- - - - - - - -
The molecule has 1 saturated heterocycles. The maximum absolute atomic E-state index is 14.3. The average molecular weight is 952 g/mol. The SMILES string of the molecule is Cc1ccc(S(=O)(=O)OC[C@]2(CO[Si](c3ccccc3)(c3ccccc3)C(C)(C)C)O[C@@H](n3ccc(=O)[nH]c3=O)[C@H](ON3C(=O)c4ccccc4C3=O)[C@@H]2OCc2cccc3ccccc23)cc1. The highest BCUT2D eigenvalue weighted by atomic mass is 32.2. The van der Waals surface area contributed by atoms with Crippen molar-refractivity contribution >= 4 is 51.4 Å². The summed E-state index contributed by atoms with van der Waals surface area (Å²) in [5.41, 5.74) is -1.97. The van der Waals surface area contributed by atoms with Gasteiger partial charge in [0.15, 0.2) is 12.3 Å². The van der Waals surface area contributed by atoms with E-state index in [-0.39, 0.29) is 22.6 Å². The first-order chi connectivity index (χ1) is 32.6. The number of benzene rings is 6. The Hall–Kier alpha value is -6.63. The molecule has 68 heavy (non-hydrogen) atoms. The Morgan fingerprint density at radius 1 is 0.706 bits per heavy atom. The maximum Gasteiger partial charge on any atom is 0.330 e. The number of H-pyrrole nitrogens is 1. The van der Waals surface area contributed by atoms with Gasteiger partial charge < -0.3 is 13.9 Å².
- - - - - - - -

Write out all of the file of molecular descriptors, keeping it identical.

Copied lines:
The molecule has 1 saturated heterocycles. The maximum absolute atomic E-state index is 14.3. The average molecular weight is 952 g/mol. The SMILES string of the molecule is Cc1ccc(S(=O)(=O)OC[C@]2(CO[Si](c3ccccc3)(c3ccccc3)C(C)(C)C)O[C@@H](n3ccc(=O)[nH]c3=O)[C@H](ON3C(=O)c4ccccc4C3=O)[C@@H]2OCc2cccc3ccccc23)cc1. The highest BCUT2D eigenvalue weighted by atomic mass is 32.2. The van der Waals surface area contributed by atoms with Crippen molar-refractivity contribution >= 4 is 51.4 Å². The summed E-state index contributed by atoms with van der Waals surface area (Å²) in [5.41, 5.74) is -1.97. The van der Waals surface area contributed by atoms with Gasteiger partial charge in [0.15, 0.2) is 12.3 Å². The van der Waals surface area contributed by atoms with E-state index in [-0.39, 0.29) is 22.6 Å². The first-order chi connectivity index (χ1) is 32.6. The number of benzene rings is 6. The Hall–Kier alpha value is -6.63. The molecule has 68 heavy (non-hydrogen) atoms. The Morgan fingerprint density at radius 1 is 0.706 bits per heavy atom. The maximum Gasteiger partial charge on any atom is 0.330 e. The number of H-pyrrole nitrogens is 1. The van der Waals surface area contributed by atoms with Gasteiger partial charge < -0.3 is 13.9 Å².